ing in the highest appreciation of his valuable and efficient 
services while in Lisbon, and of the advantage he had been 
to the commerce of the United States, etc., etc. ; all of 
which was extremely gratifying to Mr. Jarvis. 

Mr. Madison, then President, expressed the same cor- 
dial commendation of Mr. Jarvis' unusually energetic and 
untiring exertions in behalf of his country. They were 
just on the eve of the second war with Great Britain. The 
treasury was still low and Mr. Madison made no allusion 
to salary. Mr. Jarvis thought as he had been prospered 
in his private affairs perhaps he could as well afford to do 
without his salary as his country could afford to pay it, 
and therefore made no claim. 

Where can such another instance be found of a man who 
fulfilled all the duties of foreign minister for eight years 



OF WEATHERSFIELD, VERMONT. 137 

without the slightest compensation ? It shows the patriot- 
ism and public spirit from which the revolution was born. 

From his residence in Europe, Mr. Jarvis had learned 
to hold the possession of real estate in high esteem. He 
saw the nobility placing a high value upon their estates, 
and determined to purchase a large tract of land and to 
elevate the condition of agriculture, which was then very 
low. First he went to Virginia, but not finding a plan- 
tation that suited him, he was finally induced by his cousin, 
Dr. Leonard Jarvis, who with his father had purchased a 
beautiful place in Claremont, New Hampshire, to buy a 
large tract of meadow land, formed by a bow in the Con- 
necticut river, in Weathersfield, Vermont, directly opposite 
Claremont. This land was rich and fertile ; a large house 
for his own residence, and a small village consisting of a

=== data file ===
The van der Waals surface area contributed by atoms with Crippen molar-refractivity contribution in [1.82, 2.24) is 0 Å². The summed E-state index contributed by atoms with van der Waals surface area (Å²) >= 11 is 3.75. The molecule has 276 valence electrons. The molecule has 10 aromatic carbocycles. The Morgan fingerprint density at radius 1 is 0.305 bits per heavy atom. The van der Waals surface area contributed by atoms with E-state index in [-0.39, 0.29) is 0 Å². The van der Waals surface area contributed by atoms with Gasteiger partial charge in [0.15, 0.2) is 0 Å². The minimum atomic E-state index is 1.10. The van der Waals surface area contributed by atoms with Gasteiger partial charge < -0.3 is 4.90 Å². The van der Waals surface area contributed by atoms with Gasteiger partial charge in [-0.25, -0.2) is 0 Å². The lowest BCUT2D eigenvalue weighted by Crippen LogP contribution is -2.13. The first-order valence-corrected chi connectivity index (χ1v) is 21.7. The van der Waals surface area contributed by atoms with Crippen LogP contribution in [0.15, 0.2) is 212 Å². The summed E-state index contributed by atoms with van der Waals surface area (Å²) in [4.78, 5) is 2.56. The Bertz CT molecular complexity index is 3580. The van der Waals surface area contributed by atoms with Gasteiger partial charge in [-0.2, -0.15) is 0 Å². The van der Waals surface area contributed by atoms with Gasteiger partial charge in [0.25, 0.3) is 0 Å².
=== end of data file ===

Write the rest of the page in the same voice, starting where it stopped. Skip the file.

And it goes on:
store, public house, blacksmith's shop, etc., were also in- 
cluded in the purchase for which he paid the cash down, a 
remarkable event in those days. After having his sheep 
driven from Newburyport to this farm he returned to his 
wife early in February, and on the 22nd of that month she 
gave birth to another daughter. Consumption was wast- 
ing her delicate frame, and early in April she knew her 
end was approaching. Sending for the clergyman, of whose 
church she was a member, to consecrate her infants to 
God in baptism, she received the communion herself, and 
thus passed away to a better sphere. 

Her sorrowing friends 

— " Saw not the angels who met her there : 
The gates of the city they could not see ; 
But they knew she was safe on the further side, 
Where all the ransomed and angels be." 

Soon after this Mr. Jarvis removed with his two mother- 
less little girls, from Haverhill, Mass., accompanied by his 
father's widow, Mrs. Dr. Charles Jarvis, to his estate in 

HIST, coll. XXIV 9* 



138 MES. WILLIAM JARVIS 

Vermont. Early in 1816, he was attacked with rheu- 
matic fever and he was just able to go in his carriage, by 
easy stages, to Saratoga in June. He had a man to drive 
and assist him in and out, and a nurse for himself and one 
for his little girls. The waters proved most salutary, and 
at the end of six weeks he was quite recruited and returned 
home able to walk and attend to his business. His house 
seemed desolate and lonely, and he had suffered so much 
during his severe illness from the want of woman's gentle 
care and nursing that he began to feel the importance of 
obtaining a wife, and his thoughts turned to his late wife's 
cousin, Miss Anna Bailey Bartlett, of Haverhill, Mass., 
whose sterling worth and excellence of character were well 
known to him, and who had been most kind and attentive 
to Mrs. Jarvis in her last illness. He first made propo- 
sals by letter which were not unfavorably received, and in 
February, 1817, he took his little girls in a covered sleigh 
to Mr. Bartlett's to urge his suit in person. They were 
engaged and the time of the marriage fixed for May. His